Blessed Moments in Time

I have now been back with my parents in New Jersey for a week now. Seven days. It has honestly just now occurred to me that roughly seven days ago, just 168 hours ago, just 10080 minutes ago – each minute being only a brief moment in time – I was just arriving back to the home I grew up in after a long day of cleaning out my room in the Engineering House and singing way too many songs in a five-hour car ride.

It’s crazy how just a little over a day before that, I was preparing on going out to dinner with my girlfriend and finally getting a moments rest after a long semester.

And roughly 14 hours earlier that day – Thursday morning at 4am – I was just finishing my final programming assignment and preparing to hand it in and complete my semester before finally being able to exit Photonics and travel home.

As I have experienced my heart, mind, and soul decelerate from hundreds of miles per hour to an almost full stop, I can’t help but for a moment reflect on a heart, mind, and soul’s journey through time.

It doesn’t really matter what the velocity your soul is moving at each day.
Fast
or
slow,
it is all relative to time,
and
time
keeps
pacing
the same.

And each moment is exactly that: a moment. And at each moment, our states of being are affected by those around us.

Sometimes, the effects that others have on our states are positive. Sometimes, not so much.

Sometimes, the impacts on our states are small. Other times, they are massive, potentially affecting the trajectory of our being in massive, eternal ways.

Sometimes, another soul only crosses our paths for a brief moment.
And other times, their existences are almost permanent.

And if we are lucky, some of those individuals who impact us in massive positive ways are also people who have a more permanent existence in our lives.

But sometimes, loss and farewells do occur. Our existences are finite – only moments in time.

And, can we honestly, ever, really expect complete permanence in those that we cherish?

I find there are many ways we can respond to our finitude,
either with fear,
anxiety,
or distance.

Or, we can respond to our existence with both
a sense of courage,
and
a sense of thankfulness for existence.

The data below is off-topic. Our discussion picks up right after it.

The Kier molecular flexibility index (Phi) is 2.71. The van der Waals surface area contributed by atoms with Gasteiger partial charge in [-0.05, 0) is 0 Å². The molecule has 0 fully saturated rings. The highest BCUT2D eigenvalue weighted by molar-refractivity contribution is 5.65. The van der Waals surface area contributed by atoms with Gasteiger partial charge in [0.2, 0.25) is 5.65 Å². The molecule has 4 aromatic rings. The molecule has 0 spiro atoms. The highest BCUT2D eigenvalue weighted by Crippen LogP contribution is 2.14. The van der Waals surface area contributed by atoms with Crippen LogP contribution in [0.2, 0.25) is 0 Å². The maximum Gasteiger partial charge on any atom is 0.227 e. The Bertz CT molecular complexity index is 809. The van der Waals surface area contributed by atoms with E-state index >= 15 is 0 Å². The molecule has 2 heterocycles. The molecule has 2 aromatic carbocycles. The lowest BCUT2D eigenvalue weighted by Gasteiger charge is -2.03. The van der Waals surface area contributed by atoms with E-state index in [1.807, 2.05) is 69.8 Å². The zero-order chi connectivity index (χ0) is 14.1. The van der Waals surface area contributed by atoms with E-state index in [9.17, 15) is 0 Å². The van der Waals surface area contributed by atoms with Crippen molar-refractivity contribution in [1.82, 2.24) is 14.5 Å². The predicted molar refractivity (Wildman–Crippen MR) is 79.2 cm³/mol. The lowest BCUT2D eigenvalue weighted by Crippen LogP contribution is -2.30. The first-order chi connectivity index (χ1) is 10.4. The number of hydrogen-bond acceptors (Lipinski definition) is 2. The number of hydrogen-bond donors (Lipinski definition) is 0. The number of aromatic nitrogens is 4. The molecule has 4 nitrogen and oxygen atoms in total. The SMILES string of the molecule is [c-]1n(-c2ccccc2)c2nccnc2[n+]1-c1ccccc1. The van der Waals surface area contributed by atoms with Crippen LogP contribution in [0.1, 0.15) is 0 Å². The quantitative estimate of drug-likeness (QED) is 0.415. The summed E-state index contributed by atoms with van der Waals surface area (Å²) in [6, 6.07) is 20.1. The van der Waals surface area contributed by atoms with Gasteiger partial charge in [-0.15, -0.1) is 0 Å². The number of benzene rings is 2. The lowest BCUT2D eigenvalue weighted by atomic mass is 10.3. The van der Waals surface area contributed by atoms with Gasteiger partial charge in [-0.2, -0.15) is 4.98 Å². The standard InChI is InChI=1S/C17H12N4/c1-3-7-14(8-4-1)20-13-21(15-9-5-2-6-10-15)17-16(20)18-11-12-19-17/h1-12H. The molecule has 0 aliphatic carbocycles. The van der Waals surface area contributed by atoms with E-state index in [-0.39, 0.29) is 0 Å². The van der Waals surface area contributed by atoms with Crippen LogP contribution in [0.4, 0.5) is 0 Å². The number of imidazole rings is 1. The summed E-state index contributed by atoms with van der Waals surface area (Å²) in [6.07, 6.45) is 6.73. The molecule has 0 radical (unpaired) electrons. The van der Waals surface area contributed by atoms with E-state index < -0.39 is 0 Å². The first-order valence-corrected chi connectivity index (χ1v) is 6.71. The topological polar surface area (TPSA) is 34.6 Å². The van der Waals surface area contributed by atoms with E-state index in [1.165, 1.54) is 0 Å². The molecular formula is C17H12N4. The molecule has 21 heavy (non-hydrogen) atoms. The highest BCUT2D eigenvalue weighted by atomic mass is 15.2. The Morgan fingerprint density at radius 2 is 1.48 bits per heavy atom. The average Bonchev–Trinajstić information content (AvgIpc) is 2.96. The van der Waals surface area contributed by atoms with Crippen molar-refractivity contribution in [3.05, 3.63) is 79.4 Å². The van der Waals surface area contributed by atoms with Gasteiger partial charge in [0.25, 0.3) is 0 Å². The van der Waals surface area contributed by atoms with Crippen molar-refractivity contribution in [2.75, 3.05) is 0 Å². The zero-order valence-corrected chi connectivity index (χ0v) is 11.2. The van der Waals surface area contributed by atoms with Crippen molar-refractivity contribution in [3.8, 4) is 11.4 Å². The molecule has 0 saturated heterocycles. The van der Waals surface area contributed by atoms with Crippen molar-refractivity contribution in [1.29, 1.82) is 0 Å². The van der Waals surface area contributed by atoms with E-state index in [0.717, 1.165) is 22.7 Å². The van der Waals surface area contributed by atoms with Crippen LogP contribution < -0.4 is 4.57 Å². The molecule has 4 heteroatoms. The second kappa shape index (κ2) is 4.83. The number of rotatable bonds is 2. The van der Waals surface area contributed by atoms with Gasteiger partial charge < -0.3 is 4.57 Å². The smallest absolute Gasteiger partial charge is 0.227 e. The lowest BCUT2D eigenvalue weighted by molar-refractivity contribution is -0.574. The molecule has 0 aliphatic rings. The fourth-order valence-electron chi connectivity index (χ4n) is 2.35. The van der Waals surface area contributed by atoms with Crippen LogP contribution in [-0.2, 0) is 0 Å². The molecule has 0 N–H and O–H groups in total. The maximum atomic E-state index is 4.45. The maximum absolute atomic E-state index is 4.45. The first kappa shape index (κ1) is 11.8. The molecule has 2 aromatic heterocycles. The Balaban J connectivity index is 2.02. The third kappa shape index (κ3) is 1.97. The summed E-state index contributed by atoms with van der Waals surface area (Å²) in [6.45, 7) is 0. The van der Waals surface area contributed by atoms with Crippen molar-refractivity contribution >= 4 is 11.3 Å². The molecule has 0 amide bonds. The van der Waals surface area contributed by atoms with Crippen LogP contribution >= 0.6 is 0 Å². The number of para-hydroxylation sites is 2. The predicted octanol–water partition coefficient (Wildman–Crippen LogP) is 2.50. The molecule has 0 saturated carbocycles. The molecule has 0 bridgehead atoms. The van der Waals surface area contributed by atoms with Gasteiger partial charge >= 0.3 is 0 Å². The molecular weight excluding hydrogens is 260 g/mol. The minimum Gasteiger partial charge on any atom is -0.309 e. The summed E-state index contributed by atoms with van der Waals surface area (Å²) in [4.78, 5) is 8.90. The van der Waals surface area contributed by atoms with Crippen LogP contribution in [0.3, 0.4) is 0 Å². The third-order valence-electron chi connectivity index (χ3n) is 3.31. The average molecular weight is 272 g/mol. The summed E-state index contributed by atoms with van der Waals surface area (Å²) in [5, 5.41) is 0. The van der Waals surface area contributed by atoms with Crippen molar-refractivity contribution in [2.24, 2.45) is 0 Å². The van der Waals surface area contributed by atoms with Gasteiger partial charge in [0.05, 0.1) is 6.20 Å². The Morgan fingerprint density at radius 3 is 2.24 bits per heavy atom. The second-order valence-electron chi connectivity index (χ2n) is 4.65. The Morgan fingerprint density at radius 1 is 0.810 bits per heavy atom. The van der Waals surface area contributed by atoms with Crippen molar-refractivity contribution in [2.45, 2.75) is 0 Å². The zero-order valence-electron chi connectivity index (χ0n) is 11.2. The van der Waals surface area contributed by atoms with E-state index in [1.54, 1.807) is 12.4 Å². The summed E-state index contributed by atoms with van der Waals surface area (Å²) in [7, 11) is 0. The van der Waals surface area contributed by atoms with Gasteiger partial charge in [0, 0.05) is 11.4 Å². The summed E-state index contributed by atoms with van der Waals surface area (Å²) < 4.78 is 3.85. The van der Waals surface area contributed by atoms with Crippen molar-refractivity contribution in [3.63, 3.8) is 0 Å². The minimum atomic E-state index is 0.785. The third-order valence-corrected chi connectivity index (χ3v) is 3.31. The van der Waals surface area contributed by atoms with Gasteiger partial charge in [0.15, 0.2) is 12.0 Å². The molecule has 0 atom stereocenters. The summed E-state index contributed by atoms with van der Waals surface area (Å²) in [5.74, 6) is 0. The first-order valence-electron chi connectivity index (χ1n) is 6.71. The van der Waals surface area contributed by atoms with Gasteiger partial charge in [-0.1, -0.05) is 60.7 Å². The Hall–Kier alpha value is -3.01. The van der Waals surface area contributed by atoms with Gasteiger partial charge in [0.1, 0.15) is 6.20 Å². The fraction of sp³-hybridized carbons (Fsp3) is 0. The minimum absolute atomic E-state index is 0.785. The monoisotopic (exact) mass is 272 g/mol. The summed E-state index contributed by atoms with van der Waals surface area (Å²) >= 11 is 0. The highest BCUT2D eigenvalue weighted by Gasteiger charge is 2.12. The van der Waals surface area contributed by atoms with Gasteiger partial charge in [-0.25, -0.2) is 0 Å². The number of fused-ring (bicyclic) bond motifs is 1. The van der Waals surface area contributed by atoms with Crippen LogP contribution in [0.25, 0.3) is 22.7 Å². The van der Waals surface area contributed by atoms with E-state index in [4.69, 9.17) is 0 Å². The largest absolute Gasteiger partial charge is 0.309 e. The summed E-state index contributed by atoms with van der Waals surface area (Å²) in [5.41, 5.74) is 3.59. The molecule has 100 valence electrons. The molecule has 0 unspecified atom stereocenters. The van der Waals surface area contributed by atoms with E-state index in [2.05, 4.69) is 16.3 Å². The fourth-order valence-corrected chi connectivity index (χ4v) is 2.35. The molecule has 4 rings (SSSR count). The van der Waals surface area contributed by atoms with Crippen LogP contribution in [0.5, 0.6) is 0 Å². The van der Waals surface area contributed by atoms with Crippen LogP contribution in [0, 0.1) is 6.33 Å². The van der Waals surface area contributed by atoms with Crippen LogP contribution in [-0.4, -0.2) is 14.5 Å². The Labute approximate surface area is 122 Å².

And truly, in the present moment, we can cherish our existences – because that is our only guarantee.

And we can courageously know that, loss and pain do occur, but that doesn’t mean we cannot have love and hope, and it most certainly doesn’t mean we cannot love our existences and those around us.

And also, we can make sure that those who have had impacts on our lives know that we are thankful we have had the blessing of having them cross our paths in time.

And so, thank you to my fellow Marshians.

Thank you Ian, you one time wrote that I had courage, but I it is only thanks to the kindness and support from you and others. You are one of the most other-aware individuals I have ever met, and I am most certainly sure that wherever you go, you will continue to bring a massive and positive impact on those around you.

Thank you Kasey, your humor, and your passion for justice has been an inspiration to me. Thank you for the many memories in the community dinners at Marsh Chapel, and at our Monday night dinners. Your spirit and heart always brought a wonderful dynamic to our community, and your passion and heart will be a blessing to the Northwest Immigrant Rights Project.

Thank you Denise, Devin, Matt, and Tom. Your persistence in my life has been a blessing, and I always looked forward to laughing, talking, and hanging out with you on Sunday mornings, and on Monday nights. Your hearts and our conversations filled me with life and courage that carried me through the stresses of the semester. Thank you to the rest of the Marsh community, and thank you to my mentors and leaders. Our conversations were a regular retreat from my day to day challenges, and your thought-provoking conversations that challenged me to change are still impacting me today. I cannot wait to see you all again next semester.

Thank you to the Sojourn community. Our conversations as an eclectic bunch were life-giving, and the community you have given me is something I cannot wait to return to this summer and over the next semester.

Thank you to EpiscopalBU for providing me a time of meditation, fellowship, and community every week. You are all wonderful people, and something I always looked forward to on Wednesday evenings after a long day of classes.

Thank you to my friends from Orientation. Thank you my friends from Engineering. Thank you to my professors this semester who gave me assistance when I struggled and who spoke with me regularly. Thank you to every friend I have made and every new wonderful person in my life.

I don’t even know how to close a sentimental blog post. To those who are moving on to the next chapters in their lives and to those I have had to say goodbye to: thank you – I honestly am unsure if I can put into language the impacts you have had on me as a person. And to those I will see again in September, or in a week, thank you so much for a wonderful semester. I look forward to many more conversations, fellowship, and moments together.

Thank you, God, for each and every moment I have had on this earth. Thank you for the tough moments, and for the bright moments. Thank you for the heartbeat I have in my chest, and the air in my lungs. Thank you for those I have been blessed to know.

Thank you.

The Last Page of the First Chapter